Drinks bottles = 100%, especially the 2-litre Diet Coke bottle. The most obvious example is that of your country's stellar wines from the Napa Valley. The contents of every bottle?

750ml. Just like you said.

Incidentally - what happened to the OP and his OF1010 rumour (rumor) ?????
« Last Edit: May 31, 2021, 05:21 PM by woodbutcherbower »

Offline DeformedTree

  • Posts: 1433
Re: OF1010 rumor
« Reply #27 on: May 31, 2021, 06:00 PM »
for the UK they are just slapping US instrument clusters in there, the dual units are the same as what we have. Of course they install them on the wrong side in the UK.  Cars for decades have been metric ready when it comes to the gauges. Now with digital dashes, it's just a press of a button.  The odometer might be the biggest issue all around, but that's very minor.

If the US grew up and went all in tomorrow, the majority of the population wouldn't have an issue at all. If your under 50ish, you were taught metric in school, and everyone is to this day.  It's just some old people who would complain, but they are now the minority. The bulk of folks, would just adjust and move on.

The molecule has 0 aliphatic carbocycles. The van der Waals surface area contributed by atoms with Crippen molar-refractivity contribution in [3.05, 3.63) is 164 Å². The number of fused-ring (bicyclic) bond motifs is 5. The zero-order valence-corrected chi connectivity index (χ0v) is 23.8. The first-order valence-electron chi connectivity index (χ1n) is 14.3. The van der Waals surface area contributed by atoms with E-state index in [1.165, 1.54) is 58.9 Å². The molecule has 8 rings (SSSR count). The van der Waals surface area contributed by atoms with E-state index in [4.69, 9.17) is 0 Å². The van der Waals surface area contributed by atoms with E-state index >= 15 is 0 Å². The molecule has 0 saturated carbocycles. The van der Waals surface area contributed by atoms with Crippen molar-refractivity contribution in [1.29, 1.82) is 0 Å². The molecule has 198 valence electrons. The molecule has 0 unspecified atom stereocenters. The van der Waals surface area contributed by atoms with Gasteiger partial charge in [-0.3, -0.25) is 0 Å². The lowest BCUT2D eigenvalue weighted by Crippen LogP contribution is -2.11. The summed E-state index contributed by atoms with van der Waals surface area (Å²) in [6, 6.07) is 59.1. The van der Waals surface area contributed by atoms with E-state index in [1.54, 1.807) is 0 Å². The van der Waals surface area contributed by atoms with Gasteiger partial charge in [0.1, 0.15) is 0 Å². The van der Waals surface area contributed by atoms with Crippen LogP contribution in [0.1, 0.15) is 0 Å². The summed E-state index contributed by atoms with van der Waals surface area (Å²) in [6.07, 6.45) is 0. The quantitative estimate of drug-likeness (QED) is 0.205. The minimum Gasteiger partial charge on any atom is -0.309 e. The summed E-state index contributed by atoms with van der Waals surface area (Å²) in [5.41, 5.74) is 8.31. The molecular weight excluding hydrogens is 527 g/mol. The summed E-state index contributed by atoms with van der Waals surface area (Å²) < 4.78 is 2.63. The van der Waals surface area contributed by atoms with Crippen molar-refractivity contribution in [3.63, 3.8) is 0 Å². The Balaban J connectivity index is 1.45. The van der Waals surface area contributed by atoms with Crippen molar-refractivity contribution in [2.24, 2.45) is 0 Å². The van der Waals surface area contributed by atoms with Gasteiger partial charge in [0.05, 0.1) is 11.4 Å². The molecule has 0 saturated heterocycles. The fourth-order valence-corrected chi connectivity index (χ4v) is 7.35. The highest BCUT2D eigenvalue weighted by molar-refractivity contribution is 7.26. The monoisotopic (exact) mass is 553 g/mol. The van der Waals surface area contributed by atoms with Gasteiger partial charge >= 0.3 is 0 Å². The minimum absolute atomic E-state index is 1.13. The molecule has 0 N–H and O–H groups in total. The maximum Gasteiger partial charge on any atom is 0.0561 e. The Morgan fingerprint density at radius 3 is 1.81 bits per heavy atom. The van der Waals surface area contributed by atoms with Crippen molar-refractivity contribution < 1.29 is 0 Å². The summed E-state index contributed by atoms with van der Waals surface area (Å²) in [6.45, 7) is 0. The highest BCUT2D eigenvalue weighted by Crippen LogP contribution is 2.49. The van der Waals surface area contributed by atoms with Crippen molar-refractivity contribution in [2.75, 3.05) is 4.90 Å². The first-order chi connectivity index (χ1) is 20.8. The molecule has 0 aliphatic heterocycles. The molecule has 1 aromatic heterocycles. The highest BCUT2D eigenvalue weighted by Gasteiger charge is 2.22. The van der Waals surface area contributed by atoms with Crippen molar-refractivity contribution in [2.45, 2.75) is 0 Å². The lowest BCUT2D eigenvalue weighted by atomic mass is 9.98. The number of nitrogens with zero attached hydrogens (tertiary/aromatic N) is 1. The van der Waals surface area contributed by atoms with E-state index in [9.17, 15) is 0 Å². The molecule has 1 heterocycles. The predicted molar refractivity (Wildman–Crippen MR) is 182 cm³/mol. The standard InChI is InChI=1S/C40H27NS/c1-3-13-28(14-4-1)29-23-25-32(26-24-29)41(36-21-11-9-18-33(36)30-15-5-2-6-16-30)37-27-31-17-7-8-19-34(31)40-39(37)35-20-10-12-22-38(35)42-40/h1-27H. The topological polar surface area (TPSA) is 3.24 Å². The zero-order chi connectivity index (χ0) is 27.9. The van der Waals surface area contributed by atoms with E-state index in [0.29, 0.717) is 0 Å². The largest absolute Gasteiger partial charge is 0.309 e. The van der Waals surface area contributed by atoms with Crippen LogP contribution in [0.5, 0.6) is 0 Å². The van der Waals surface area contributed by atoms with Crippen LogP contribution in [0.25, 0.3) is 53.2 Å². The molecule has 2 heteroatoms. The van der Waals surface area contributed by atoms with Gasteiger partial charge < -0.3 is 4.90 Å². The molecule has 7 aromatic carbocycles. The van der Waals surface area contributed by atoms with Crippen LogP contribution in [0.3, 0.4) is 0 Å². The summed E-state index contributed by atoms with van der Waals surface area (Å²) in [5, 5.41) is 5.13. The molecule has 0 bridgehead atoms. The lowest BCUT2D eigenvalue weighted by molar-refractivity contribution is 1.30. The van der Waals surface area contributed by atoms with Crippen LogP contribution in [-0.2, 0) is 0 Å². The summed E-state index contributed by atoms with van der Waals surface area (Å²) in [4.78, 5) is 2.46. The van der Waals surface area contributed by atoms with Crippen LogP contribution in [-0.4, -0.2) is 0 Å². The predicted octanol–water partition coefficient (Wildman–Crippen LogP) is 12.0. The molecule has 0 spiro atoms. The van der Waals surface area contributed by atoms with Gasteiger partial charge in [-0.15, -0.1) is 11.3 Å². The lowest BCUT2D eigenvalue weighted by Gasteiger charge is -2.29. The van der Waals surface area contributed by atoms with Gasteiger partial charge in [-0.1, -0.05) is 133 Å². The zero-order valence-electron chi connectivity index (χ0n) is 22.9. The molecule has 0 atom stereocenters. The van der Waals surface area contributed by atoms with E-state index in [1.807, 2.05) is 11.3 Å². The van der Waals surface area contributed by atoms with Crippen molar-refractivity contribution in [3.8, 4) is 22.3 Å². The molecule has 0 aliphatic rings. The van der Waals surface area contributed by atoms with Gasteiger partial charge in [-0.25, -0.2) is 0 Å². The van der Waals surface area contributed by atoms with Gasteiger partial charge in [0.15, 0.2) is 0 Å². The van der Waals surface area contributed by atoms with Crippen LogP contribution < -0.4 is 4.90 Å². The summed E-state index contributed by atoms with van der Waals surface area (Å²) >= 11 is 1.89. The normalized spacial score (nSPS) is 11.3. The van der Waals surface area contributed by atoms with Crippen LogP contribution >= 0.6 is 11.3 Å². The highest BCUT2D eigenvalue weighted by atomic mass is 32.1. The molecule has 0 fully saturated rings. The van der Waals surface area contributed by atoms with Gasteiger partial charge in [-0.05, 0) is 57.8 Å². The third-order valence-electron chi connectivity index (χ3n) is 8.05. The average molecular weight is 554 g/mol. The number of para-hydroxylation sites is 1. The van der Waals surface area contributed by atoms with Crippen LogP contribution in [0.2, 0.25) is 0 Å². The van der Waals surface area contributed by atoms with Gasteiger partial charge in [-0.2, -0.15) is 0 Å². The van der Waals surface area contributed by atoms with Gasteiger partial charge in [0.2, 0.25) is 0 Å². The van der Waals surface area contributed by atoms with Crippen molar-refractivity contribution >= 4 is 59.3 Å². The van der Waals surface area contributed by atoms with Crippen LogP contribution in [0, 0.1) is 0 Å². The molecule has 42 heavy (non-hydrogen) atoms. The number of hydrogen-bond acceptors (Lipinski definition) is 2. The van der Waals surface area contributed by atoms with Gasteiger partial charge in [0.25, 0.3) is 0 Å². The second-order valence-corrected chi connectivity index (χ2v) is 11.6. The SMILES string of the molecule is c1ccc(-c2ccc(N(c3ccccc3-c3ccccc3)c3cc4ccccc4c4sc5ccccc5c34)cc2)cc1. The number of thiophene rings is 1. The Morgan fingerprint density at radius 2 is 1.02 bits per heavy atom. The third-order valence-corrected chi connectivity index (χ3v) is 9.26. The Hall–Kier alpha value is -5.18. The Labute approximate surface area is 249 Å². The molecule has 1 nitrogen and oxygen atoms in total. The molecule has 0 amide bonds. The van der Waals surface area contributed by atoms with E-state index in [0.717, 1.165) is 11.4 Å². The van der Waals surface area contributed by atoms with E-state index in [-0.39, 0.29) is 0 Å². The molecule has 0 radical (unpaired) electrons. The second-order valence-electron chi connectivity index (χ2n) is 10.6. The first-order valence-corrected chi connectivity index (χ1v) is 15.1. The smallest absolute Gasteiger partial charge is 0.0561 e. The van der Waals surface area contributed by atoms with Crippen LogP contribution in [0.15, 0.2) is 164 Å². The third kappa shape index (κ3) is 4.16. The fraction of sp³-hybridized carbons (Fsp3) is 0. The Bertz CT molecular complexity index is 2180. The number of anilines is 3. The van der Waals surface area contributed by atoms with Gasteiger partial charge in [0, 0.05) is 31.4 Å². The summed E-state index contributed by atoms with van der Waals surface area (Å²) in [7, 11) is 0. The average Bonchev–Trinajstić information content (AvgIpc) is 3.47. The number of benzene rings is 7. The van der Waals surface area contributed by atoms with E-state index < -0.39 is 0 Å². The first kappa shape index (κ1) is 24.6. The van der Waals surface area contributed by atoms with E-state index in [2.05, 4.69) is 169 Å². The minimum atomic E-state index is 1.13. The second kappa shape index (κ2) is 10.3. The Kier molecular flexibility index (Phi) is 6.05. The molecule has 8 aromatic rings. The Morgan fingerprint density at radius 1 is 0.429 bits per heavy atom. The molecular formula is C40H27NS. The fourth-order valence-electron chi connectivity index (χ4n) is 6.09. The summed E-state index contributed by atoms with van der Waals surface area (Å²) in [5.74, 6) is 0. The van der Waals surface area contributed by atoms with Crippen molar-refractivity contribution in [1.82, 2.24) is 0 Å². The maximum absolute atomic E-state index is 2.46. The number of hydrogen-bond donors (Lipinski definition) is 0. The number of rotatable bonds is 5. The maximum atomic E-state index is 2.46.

The conversion is still happening, all be it slow. Even in building trades, global realities catch up and things slowly get changed over.  Lots of people certainly know the liquid stuff.  A few years ago the beverage industry was allowed to remove dual dimensioning and just list SI values only, no more oz/etc. from cans and such.   The reality is supporting inch stuff cost business money. When businesses talk to political on that stuff, things can happen.  The more you have people running companies that grew up metric/taught metric, the more those who hold out claiming metric is expensive go away/die. The old excuses just don't hold over time, like the road sign myth on cost. Which forgets signs are regularly replaced, and we had put up metric signs and then took them back down.  Or the "machinery" myth about them being in inches, when any real machinery bought in the last few decades used by any large scale manufacture is metric or dual and is a matter of pressing a button.

So yes, the new OF1010 should have got a light.

Offline Crazyraceguy

  • Posts: 496
Re: OF1010 rumor
« Reply #28 on: May 31, 2021, 06:46 PM »